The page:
Private Finance Initiative (PFI) lawyers have reacted angrily to the news that chartered accountants are backing proposals to put liability for PFI projects on the public sector.
The Institute of Chartered Accountants (ICA) is backing a proposal made by the Accounting Standards Board (ASB) last December to change the accounting rules, but it wants the ASB to soften its stance.
Many lawyers believe that if the Treasury adopted the ASB's plans it would scupper nearly all PFI projects, as the main thrust of PFI in the public sector is to remove its liability for capital assets.
The ASB is proposing to separate payments for the service element in a contract from payments that might be for the underlying asset, and treat the latter as a liability on the public sector. However, it has stressed that the “commercial substance” rather than the “legal form” of the contracts should be looked at.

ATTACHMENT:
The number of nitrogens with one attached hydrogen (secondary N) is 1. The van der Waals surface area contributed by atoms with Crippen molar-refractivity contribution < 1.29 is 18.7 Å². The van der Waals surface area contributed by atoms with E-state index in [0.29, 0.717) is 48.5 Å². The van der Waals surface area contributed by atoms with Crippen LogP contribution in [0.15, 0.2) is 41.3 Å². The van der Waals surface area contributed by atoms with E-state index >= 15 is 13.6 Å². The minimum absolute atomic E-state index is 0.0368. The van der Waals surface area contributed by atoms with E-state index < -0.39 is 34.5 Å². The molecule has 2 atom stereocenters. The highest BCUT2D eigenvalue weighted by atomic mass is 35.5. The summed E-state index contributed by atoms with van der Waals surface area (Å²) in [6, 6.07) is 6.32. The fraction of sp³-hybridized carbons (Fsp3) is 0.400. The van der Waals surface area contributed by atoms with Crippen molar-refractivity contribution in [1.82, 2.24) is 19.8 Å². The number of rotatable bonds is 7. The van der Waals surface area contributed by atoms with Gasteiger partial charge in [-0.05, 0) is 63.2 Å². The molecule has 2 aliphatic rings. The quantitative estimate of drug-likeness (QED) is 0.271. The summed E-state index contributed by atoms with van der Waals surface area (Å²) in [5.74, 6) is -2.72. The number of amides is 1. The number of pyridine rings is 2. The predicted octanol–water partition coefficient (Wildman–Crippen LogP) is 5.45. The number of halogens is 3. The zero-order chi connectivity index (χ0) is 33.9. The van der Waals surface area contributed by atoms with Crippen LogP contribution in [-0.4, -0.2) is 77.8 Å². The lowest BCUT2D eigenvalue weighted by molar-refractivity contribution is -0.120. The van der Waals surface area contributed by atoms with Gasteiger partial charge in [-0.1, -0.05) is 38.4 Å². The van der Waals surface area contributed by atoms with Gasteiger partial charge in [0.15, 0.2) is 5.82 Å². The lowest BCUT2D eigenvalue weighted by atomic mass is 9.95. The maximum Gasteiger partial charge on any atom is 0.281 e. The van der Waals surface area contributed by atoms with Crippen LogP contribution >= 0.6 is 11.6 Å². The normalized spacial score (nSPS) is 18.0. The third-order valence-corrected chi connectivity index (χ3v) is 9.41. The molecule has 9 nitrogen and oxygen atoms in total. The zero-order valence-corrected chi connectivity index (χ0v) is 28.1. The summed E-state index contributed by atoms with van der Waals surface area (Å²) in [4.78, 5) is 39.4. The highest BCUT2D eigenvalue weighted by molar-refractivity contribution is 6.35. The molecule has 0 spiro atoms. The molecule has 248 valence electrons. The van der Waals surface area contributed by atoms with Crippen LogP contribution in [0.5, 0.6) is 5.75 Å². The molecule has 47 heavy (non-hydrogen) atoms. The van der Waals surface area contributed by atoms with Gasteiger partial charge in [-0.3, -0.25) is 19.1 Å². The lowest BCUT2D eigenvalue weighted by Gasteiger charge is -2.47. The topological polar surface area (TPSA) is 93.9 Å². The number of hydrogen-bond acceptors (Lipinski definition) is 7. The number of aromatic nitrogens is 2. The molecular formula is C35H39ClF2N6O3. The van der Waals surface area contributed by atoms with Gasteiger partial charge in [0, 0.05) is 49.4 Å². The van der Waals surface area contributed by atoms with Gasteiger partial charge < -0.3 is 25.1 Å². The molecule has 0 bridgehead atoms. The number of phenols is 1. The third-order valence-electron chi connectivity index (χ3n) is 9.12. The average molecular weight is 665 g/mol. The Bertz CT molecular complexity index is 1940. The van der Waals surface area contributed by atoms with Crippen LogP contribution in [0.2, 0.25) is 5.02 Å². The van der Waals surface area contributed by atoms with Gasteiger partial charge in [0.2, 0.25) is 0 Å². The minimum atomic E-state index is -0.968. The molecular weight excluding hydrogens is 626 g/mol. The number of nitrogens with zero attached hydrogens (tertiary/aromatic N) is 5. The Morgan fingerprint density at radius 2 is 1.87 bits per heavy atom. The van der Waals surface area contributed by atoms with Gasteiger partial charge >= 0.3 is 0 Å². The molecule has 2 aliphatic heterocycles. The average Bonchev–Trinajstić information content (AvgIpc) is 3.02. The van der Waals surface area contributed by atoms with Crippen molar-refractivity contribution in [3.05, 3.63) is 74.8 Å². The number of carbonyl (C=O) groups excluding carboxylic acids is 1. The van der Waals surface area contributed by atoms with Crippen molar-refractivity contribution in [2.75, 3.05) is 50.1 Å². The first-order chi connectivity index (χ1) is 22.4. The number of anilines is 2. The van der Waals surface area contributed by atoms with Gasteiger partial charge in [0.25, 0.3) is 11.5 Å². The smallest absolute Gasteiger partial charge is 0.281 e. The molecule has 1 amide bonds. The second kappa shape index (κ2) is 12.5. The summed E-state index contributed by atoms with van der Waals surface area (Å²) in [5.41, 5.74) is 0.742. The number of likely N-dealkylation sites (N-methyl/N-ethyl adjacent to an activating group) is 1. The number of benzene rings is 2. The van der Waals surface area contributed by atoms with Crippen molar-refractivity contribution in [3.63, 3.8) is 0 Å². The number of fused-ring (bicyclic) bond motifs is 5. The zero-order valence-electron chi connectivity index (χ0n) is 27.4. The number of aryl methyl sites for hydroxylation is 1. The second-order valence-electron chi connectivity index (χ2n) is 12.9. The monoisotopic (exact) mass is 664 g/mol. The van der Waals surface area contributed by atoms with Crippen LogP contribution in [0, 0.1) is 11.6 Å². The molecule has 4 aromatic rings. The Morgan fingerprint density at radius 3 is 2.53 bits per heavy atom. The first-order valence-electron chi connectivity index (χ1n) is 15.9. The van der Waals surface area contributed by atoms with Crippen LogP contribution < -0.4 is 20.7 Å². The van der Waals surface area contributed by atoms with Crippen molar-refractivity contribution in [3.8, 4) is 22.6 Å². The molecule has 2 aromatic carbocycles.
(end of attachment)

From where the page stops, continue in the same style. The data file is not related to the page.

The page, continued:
The ASB suggests auditors look for three warning signs in a PFI contract, any one of which should lead to the separation of the contract. The most controversial suggested criterion is the presence of any clause specifying that payments by the public sector body will be increased or decreased depending on the level of service provided by the contractor.
The ICA backs the idea of separation but rules out using this criterion which would cover nearly every PFI project.
Tim Steadman, projects partner at Clifford Chance, said: “If the accountants judge substance over form, they will find there is sufficient assumption of risk by the private sector parties to pass the accounting tests and ensure the asset is not shown on the government balance sheet.”